Emigrationmoving out Declining Death Rates: Humans live longer today than they used to due to improved health care, nutrition, and sanitation Life Expectancythe # of years a person is likely to live
Affected by: Infant Mortality Contagious Diseases Epidemics BIODIVERSITY All the different kinds of living things on Earth
We should protect species because: They might have medical, industrial, and agricultural uses They may have ethical, aesthetic, or recreational value Humans Habitat cause extinction by:
Destruction Invasive Species Harvesting, hunting, and poaching Pollution WAYS TO SAVE SPECIES Captive Breeding Programs breeding in captivity then releasing Germ Plasm Banksstoring
sperm and egg cells just in case the species goes extinct Zoos, parks, and gardens Organizations that fight to save species IMPORTANCE OF ENERGY All organisms need energy to live Three categories of organisms: Producers Consumers
Decomposers PRODUCERS Make their own food Photosynthesisprocess used to make food using energy from the sun Chemosynthesisprocess used to make food using energy from chemicals Also called autotrophs
CONSUMERS Eat other consumers or producers for food Also called heterotrophs You can tell what type food a consumer eats based on its teeth: Herbivoreseat plants (flat teeth) Carnivoreseat meat (sharp teeth)
Omnivoreseat both (both kinds of teeth) DECOMPOSERS Break down dead organisms Help to return nutrients to the earth ENERGY PYRAMIDS Triangular
diagrams that show energy lost as heat between trophic levels Producers always form the base level which has the most energy Herbivores make up the second level, and have less energy than producers Carnivores make up the other levels, and have less energy than herbivores Each level up stores about 1/10 the energy of the previous level FOOD CHAINS & FOOD WEBS
Food chains show how energy flows from organism to organism (from one trophic level to another) Food chains only show one feeding relationship within an ecosystem Food webs show all possible feeding relationships within an ecosystem (interconnected food chains) SUCCESSION The
gradual process of change and replacement of the types of species in a community Two kinds: Primary Secondary PRIMARY SUCCESSION Occurs where no ecosystem has ever existed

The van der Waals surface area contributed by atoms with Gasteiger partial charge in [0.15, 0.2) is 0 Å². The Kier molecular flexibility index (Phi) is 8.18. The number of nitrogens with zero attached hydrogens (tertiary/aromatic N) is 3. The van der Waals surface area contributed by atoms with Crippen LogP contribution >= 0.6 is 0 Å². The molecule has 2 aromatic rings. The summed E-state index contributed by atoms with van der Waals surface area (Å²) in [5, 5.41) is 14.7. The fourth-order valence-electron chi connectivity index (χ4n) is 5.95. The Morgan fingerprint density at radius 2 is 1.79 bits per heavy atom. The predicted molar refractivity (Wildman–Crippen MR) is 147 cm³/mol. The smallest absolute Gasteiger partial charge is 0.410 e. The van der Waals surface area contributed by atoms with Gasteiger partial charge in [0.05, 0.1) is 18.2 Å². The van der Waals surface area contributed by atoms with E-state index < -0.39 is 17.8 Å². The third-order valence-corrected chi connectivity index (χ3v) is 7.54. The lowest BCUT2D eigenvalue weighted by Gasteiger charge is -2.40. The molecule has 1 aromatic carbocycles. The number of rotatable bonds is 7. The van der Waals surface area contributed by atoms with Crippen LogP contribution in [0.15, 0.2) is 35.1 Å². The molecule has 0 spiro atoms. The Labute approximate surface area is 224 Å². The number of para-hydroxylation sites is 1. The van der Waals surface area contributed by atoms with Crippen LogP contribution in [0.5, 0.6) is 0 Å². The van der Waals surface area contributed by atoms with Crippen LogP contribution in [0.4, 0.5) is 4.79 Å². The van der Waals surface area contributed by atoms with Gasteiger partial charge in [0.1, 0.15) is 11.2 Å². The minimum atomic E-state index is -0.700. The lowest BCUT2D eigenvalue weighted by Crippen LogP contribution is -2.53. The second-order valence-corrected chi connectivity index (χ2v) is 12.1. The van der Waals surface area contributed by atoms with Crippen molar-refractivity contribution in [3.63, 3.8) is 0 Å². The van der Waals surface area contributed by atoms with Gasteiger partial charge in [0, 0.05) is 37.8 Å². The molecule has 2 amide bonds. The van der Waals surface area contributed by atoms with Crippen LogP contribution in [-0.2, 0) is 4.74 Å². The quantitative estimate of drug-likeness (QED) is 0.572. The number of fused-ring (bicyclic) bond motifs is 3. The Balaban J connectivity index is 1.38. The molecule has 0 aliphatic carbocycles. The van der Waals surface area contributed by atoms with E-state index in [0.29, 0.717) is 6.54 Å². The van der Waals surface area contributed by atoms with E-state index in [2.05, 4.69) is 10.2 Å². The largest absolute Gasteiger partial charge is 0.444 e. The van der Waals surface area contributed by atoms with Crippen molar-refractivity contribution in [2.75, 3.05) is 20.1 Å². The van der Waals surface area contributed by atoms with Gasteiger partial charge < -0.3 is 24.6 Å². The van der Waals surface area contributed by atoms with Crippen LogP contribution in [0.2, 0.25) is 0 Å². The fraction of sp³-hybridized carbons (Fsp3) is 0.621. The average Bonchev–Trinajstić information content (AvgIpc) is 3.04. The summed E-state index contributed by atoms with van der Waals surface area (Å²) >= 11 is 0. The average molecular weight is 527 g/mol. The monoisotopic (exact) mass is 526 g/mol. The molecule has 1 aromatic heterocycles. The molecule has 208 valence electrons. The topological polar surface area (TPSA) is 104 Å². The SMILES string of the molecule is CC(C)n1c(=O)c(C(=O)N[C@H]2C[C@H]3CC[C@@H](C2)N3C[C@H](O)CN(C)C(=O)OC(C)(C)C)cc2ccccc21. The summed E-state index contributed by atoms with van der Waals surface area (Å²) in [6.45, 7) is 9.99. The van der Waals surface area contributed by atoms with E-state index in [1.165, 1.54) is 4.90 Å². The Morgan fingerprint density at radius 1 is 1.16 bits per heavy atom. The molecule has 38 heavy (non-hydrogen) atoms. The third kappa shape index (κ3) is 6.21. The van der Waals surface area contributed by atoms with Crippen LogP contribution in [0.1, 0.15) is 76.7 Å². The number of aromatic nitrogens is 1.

Example: on rocks, sand dunes, or in abandoned parking lots SECONDARY SUCCESSION Occurs where ecosystems have existed before Example: plowed fields, after a flood, after a tornado Fire Successiona type of secondary succession Important
because some species cant grow without being exposed to fire Example: Jack Pines only release seeds after fire exposure SYMBIOSIS When two organisms live in close association where at least one usually benefits
Six types: Competition Predation Parasitism Mutualism Commensalism Co-evolution COMPETITION When different individuals or populations try to use the same
limited resource Food Water Shelter Mates PREDATION When one organism (predator) feeds on another organism (prey) Hawks
eat squirrels PARASITISM Describes when an organism that lives in or on another organism and feeds on that organism but does not kill its host Ticks them
feed on dogs blood, but do not kill MUTUALISM A close relationship between two species in which both species benefit Humans and the bacteria that lives in their intestines COMMENSALISM
When one species benefits and the other is not affected Sharks and remoras CO-EVOLUTION When two species change as a result of each other
Flower populations change to match the feeding habits of their pollinators CARBON CYCLE The movement of carbon between the atmosphere and land Humans affect the carbon cycle by:
Burning fossil fuels (cars, factories, power plants) Increased CO2 in the atmosphere causes global warming GLOBAL WARMING Gradual increase of the global temperature Caused by increased levels of CO and
2 pollution released into the atmosphere Greenhouse effect contributes to global warming also Heat from the sun warms the Earth; some of the heat gets trapped and cant get out of the atmosphere; causes the global temperature to increase ALTERNATIVE ENERGY
Energy sources not based on burning fossil fuels or nuclear energy Renewable Resourcescan be replaced at the same rate they are used Water, wind, solar, etc. Non-renewable
Resourcescannot be replaced as quickly as they are used Oil, coal, natural gas NITROGEN CYCLE Nitrogen is important because plants need it to function Decomposers break down dead
things, wastes, urine, corpses, etc. and return the nitrogen to soil where plants can use it Acid rain comes from nitric acid in the atmosphere PHOSPHORUS CYCLE Only occurs on land because it rarely occurs as a gas Dead organisms are broken down and phosphorus is put back into
the ground WATER CYCLE Water passes between the Earth and the atmosphere It is constantly recycled